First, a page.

Key Takeaways

  • Emerging market (EM) central banks continue to inch towards monetary easing and, while individual circumstances will increasingly dictate the starting point and pace of cuts, a pan-EM easing cycle is likely to emerge only slowly, around Q2 2024, rather than early in the year as we had thought.
  • Uncertainty about food and energy price pressures, and risks associated with several countries heading to the polls seem set to add to central bank caution. 
  • Indeed, a busy election year raises the possibility that governments turn to fiscal stimulus, potentially reducing the scope or need for monetary easing. And while external pressure from the market’s assessment of the likely path for US rates – which swung dramatically towards easing from November – has fallen, the risk of a Trump presidency will likely drive further volatility in EM asset prices.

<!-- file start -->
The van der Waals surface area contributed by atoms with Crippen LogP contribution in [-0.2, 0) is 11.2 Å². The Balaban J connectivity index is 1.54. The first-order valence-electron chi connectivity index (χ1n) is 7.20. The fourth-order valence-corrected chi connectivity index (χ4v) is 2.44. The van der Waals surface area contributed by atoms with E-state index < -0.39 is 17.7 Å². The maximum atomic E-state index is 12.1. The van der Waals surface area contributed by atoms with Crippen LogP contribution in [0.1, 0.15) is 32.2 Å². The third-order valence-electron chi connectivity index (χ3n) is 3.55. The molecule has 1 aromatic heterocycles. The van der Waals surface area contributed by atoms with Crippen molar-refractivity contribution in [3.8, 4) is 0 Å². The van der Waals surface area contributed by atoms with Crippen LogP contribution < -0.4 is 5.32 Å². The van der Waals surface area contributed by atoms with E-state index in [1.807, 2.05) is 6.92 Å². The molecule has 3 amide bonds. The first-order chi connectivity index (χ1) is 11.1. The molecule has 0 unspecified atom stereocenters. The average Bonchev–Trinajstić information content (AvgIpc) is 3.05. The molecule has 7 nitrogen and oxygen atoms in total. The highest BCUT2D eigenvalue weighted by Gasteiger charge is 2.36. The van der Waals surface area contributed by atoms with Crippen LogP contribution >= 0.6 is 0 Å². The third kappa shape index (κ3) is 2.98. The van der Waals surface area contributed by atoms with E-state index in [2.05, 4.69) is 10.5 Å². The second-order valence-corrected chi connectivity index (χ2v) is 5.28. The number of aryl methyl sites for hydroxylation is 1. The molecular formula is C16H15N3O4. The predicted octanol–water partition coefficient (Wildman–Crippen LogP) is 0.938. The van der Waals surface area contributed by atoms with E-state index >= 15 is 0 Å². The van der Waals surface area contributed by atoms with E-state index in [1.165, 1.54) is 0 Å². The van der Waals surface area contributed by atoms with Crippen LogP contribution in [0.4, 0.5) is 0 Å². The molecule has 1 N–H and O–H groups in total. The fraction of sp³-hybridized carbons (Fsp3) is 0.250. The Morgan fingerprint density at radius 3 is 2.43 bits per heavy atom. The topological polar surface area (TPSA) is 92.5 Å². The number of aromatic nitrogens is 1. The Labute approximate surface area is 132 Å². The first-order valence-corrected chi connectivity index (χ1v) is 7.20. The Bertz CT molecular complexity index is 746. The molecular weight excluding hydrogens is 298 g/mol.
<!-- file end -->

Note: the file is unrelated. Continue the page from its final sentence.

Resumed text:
• That said, we expect further falls in headline and core inflation to make it very hard for EMs to continue to justify a restrictive stance. Indeed, high frequency measures of underlying inflation are already running close to target-consistent rates among the major EMs. Absent a reacceleration, year-over-year core inflation will converge with targets. 
  • As growth concerns usurp inflation risks and DM central banks start easing, we expect a pan-EM easing cycle to begin around Q2 2024.


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